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Absence of a regular menstrual cycle is also known as amenorrhea, and a woman suffering from this condition may miss one or several cycles. Doctors differentiate two types of amenorrhea, primary and secondary. When a woman hasn’t had a menstrual period by the age of 16 the medical term to describe this condition is primary amenorrhea. Secondary amenorrhea means that the period(s) you had regularly has stopped for some reason.

Most people, especially women, think that pregnancy is the only reason that could explain the absence of menstrual period, but it’s not like that. Pregnancy is only one of the possible explanations, if the woman is sexually active. However, many other factors may attribute to amenorrhea, whether primary or secondary.

Causes of Primary Amenorrhea

About 1% of American girls (older than 16 years of age) haven’t experienced menstrual cycle. The problem may appear in adolescent girls who lack female reproductive organs. Fetal development problems in these girls may lead to absence of some of the important organs of the reproductive system, such as vagina, cervix or uterus, leading to primary amenorrhea.

Structural problems of the vagina may cause existing monthly bleeding invisible. Some girls may have a membrane or a wall in their vagina, preventing the blood out of cervix or uterus.

Chromosomal abnormalities are another potential problem leading to primary amenorrhea.

Hypothalamus and pituitary gland problems can also cause this medical problem in young girls. If the hypothalamus is not working properly a woman will miss her period. Problems with hypothalamus may be caused by eating disorders, physical and psychological stress or a tumor. Tumor of the pituitary brain is also known to cause lack of menstrual cycles.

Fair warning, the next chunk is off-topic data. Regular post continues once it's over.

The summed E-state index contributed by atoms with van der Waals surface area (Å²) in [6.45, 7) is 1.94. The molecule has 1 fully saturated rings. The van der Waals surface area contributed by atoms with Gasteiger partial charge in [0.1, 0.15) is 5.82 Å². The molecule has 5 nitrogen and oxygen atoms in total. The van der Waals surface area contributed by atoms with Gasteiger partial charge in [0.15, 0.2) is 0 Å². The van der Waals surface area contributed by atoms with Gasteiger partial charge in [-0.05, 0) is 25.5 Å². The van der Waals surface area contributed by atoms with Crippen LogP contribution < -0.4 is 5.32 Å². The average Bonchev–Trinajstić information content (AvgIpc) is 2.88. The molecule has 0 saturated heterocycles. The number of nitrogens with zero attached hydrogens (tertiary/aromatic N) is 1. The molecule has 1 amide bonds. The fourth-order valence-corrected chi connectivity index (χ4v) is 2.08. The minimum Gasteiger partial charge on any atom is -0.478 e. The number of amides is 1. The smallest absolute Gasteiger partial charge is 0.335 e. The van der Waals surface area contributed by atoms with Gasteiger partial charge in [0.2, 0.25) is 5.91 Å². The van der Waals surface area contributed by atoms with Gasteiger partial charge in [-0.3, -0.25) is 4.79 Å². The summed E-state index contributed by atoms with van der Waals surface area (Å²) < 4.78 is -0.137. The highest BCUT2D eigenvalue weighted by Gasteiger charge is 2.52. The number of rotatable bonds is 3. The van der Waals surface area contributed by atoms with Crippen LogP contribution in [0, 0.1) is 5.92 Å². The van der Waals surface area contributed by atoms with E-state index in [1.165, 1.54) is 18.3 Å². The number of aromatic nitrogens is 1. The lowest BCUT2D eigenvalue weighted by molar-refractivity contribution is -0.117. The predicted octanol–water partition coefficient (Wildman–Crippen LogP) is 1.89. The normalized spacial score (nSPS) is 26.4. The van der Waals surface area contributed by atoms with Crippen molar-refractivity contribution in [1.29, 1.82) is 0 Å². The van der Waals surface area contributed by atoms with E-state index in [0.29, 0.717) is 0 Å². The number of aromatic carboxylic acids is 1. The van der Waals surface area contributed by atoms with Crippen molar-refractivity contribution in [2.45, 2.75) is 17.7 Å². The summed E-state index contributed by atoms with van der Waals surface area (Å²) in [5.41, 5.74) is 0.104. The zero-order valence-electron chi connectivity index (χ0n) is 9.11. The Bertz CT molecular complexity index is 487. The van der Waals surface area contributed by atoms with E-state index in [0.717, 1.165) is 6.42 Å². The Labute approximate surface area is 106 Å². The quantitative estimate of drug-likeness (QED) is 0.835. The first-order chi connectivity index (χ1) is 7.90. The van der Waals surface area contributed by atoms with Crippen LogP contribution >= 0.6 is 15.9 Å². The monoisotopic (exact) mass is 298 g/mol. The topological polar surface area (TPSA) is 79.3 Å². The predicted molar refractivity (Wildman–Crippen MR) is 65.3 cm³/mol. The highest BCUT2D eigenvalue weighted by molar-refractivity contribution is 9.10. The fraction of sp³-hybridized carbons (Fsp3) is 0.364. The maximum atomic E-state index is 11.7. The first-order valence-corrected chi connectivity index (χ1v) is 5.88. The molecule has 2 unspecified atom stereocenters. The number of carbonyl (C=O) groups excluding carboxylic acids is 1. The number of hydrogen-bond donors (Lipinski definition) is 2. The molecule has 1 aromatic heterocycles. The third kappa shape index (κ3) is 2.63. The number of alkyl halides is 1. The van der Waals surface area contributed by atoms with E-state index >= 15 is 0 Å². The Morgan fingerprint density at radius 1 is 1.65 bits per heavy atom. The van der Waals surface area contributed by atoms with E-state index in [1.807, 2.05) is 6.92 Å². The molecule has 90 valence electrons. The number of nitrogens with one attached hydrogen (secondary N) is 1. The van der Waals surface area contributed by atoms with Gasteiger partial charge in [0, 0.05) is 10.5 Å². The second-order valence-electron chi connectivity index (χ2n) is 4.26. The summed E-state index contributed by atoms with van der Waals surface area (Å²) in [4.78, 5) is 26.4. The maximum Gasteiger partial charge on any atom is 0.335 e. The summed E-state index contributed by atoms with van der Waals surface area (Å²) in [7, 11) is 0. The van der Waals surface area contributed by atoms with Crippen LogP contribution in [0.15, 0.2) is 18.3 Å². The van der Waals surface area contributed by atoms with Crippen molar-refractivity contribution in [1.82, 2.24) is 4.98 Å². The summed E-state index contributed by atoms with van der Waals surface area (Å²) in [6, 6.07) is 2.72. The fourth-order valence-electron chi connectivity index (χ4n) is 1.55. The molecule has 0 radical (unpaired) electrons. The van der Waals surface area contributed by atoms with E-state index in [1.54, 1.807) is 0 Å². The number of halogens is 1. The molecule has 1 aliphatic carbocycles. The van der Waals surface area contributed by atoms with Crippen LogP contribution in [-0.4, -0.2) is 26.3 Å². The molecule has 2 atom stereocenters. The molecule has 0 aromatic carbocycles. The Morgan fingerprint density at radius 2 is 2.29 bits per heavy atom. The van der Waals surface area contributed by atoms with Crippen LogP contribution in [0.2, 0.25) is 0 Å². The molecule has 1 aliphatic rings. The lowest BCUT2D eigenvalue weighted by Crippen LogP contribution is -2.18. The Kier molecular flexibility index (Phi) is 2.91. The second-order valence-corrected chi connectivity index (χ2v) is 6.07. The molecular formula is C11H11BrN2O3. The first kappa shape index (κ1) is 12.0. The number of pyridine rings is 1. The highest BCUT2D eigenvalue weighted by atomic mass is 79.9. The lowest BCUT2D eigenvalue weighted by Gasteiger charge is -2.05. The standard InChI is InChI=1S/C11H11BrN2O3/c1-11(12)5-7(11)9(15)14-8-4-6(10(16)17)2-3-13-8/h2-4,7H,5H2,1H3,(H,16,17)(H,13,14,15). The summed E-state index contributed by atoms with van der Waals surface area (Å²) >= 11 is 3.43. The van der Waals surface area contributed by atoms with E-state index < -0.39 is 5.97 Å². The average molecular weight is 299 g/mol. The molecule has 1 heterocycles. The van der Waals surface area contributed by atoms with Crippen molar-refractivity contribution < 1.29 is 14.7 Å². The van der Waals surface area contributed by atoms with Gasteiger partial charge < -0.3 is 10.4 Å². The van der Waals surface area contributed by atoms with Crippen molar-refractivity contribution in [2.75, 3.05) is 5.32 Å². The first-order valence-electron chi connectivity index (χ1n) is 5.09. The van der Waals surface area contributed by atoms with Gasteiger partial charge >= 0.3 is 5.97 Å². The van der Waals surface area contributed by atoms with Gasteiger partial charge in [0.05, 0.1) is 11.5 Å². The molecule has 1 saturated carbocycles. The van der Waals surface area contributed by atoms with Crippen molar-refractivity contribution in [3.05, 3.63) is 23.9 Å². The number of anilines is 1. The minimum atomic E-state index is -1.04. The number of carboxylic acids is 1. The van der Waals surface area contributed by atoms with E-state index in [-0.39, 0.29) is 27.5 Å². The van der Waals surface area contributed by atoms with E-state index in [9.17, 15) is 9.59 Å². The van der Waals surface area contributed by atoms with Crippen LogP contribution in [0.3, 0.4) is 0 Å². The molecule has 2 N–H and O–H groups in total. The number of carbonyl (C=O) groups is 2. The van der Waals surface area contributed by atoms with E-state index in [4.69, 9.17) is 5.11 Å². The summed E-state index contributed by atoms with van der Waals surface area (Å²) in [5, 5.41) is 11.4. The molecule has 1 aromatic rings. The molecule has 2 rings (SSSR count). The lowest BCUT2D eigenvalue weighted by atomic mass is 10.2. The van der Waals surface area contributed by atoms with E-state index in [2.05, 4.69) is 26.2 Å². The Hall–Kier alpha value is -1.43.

What Provokes Secondary Amenorrhea

This type of amenorrhea may also be caused by some normal or pathological processes in the body.

As already said, in sexually active women pregnancy can cause lack of menstrual cycle. However, if you are underweight, exercise too much, experience some intense stress in everyday life or start breastfeeding your child you can also suffer from secondary amenorrhea.

Other factors that may provoke this condition may include the use of certain medications, such as contraceptive pills, chemotherapy drugs, oral corticosteroids, anti-depressive or anti-psychotic drugs.

Polycystic ovary syndrome (PCOS) or uterine scarring (also called Asherman’s syndrome) might also be responsible for amenorrhea. Thyroid problems and pituitary tumor symptoms are also associated with the absence of menstrual cycles. Menopause is also well known as primary ovarian deficiency, and some women may experience first signs (including amenorrhea) even in their 40s.

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